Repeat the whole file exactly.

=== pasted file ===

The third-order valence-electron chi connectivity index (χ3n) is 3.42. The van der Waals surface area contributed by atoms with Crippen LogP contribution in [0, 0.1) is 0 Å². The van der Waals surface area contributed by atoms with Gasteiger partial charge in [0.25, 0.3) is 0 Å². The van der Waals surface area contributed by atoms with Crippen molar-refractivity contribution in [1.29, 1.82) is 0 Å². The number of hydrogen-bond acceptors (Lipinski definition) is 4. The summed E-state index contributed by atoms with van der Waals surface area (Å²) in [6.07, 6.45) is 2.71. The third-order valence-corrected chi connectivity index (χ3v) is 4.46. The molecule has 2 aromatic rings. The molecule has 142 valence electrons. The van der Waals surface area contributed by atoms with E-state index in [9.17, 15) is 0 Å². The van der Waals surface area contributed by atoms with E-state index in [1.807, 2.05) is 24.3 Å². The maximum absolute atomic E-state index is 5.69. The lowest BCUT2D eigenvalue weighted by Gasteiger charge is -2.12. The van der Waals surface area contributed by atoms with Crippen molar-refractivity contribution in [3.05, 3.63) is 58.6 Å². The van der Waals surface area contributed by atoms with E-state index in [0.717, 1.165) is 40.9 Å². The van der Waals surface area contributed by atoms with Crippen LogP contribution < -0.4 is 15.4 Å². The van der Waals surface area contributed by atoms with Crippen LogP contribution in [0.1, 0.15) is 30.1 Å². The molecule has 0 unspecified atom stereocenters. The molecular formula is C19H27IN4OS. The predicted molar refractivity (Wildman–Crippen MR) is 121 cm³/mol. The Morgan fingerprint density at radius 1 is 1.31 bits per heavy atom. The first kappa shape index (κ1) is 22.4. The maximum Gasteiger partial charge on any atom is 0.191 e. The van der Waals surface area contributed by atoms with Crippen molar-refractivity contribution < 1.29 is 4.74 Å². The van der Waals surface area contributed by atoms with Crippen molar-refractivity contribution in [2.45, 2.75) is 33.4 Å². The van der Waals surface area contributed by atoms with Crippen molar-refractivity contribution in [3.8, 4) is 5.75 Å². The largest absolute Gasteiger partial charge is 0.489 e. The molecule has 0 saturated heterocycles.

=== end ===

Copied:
The third-order valence-electron chi connectivity index (χ3n) is 3.42. The van der Waals surface area contributed by atoms with Crippen LogP contribution in [0, 0.1) is 0 Å². The van der Waals surface area contributed by atoms with Gasteiger partial charge in [0.25, 0.3) is 0 Å². The van der Waals surface area contributed by atoms with Crippen molar-refractivity contribution in [1.29, 1.82) is 0 Å². The number of hydrogen-bond acceptors (Lipinski definition) is 4. The summed E-state index contributed by atoms with van der Waals surface area (Å²) in [6.07, 6.45) is 2.71. The third-order valence-corrected chi connectivity index (χ3v) is 4.46. The molecule has 2 aromatic rings. The molecule has 142 valence electrons. The van der Waals surface area contributed by atoms with E-state index in [9.17, 15) is 0 Å². The van der Waals surface area contributed by atoms with E-state index in [1.807, 2.05) is 24.3 Å². The maximum absolute atomic E-state index is 5.69. The lowest BCUT2D eigenvalue weighted by Gasteiger charge is -2.12. The van der Waals surface area contributed by atoms with Crippen molar-refractivity contribution in [3.05, 3.63) is 58.6 Å². The van der Waals surface area contributed by atoms with E-state index in [0.717, 1.165) is 40.9 Å². The van der Waals surface area contributed by atoms with Crippen LogP contribution < -0.4 is 15.4 Å². The van der Waals surface area contributed by atoms with Crippen LogP contribution in [0.1, 0.15) is 30.1 Å². The molecule has 0 unspecified atom stereocenters. The molecular formula is C19H27IN4OS. The predicted molar refractivity (Wildman–Crippen MR) is 121 cm³/mol. The Morgan fingerprint density at radius 1 is 1.31 bits per heavy atom. The first kappa shape index (κ1) is 22.4. The maximum Gasteiger partial charge on any atom is 0.191 e. The van der Waals surface area contributed by atoms with Crippen molar-refractivity contribution < 1.29 is 4.74 Å². The van der Waals surface area contributed by atoms with Crippen molar-refractivity contribution in [2.45, 2.75) is 33.4 Å². The van der Waals surface area contributed by atoms with Crippen molar-refractivity contribution in [3.8, 4) is 5.75 Å². The largest absolute Gasteiger partial charge is 0.489 e. The molecule has 0 saturated heterocycles.